This morning’s Daily Mail leader gets it wrong.
Make no mistake, Britain will almost certainly have to sacrifice some of our ancient legal rights if we wish to protect our citizens. Civil liberties mean very little to someone killed by shrapnel…
This morning’s Glasgow Herald leader gets it right.
It is a cruel paradox that terrorism is able to exploit open society, and the right it confers, to move about freely to seek to destroy that society and the values it cherishes. We need to defend our freedoms, but we must do so without eroding them. Identity cards, had they been in place, probably would not have prevented the bombings. There are enough warnings in the flawed anti-terror legislation to be very wary of reining in individual freedoms for a dubious and perhaps unattainable security aim. Intelligence is the key. The BBC reported yesterday that the official terror alert had been lowered to one of a substantial risk. If so, why, given that the summit began yesterday? We need answers to that, and to how the bombers slipped through the security net.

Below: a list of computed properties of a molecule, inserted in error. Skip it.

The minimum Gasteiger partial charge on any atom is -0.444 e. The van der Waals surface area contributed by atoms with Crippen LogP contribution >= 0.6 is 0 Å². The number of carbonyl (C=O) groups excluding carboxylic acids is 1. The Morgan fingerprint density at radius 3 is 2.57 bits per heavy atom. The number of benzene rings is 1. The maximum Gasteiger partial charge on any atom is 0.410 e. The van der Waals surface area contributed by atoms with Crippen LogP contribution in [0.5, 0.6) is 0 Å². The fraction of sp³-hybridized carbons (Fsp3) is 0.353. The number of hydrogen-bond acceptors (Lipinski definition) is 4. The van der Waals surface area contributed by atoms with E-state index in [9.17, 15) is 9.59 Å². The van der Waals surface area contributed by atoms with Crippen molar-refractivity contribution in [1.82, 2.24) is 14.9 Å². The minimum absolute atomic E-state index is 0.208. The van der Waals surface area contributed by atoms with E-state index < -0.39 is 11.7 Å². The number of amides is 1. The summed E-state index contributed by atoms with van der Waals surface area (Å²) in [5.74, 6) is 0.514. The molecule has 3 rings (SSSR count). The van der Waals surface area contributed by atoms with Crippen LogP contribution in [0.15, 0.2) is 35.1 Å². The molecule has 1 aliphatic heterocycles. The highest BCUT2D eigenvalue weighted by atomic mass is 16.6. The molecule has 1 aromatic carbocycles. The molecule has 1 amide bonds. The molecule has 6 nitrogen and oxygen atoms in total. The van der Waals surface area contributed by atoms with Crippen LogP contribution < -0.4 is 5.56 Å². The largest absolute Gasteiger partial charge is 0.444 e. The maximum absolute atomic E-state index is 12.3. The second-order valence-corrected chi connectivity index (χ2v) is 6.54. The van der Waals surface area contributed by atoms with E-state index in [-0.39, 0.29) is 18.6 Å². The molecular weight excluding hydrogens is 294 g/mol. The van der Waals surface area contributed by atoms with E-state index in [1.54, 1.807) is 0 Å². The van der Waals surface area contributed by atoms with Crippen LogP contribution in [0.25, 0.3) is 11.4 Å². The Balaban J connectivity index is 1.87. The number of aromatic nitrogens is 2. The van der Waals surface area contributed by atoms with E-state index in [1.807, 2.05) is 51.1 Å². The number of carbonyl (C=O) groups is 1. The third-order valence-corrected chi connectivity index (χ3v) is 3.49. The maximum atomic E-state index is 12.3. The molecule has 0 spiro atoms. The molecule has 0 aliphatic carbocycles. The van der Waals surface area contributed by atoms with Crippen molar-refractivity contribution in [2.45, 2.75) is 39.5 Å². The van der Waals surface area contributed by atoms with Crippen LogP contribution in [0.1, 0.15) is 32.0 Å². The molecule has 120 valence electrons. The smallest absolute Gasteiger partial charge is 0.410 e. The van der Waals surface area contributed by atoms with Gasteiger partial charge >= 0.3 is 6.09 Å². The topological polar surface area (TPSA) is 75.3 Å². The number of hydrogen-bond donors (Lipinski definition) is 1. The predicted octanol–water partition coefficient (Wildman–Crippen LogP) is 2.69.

The Daily Star runs the headline all the other papers probably wanted to run, although I’m bemused by the Ken Bigley coverline.
The Register highlights two important points: Home Secretary Charles Clarke admits that ID cards wouldn’t have prevented yesterday’s atrocities, and London’s tube network is covered by hundreds of CCTV cameras. The Reg doesn’t say it outright, but despite being one of the most heavily surveilled cities in the world – I think it’s second only to Monaco – the surveillance tech didn’t do anything to prevent the attacks. It’s a point worth bearing in mind when papers such as the Mail make idiotic statements about surrendering our liberties and ancient legal rights.
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First hand account:
Â“I bloody well am getting on the tube on Monday. And yes, I probably will feel scared and I probably will remember the bomb, but as I said to someone yesterday, when we were on the train stuck underground, coughing, ‘well, we’ve now established that we can survive a tube bomb, so sod it, yes, I am going to travel again’. I don’t see what else to do really. Today, lots of people on the tube will be worrying about what if and whether they’d cope, and I ‘ll know I did cope, we all coped, which is kind of empowering really. I’m scared but I’m angry, so I’m using the anger to get through it. We all need to go to work. Life goes on.Â”
*reads that news link*
The trouble with CCTV is the police’s attitude. It can be used preventatively (and, back when it was still a novelty, often was), but it’s so much easier to use it as an after-the-fact evidence-gathering-and-suspect-finding tool. Which is no bloody use. The Government could force the police to start monitoring live CCTV and responding in real time, but they won’t.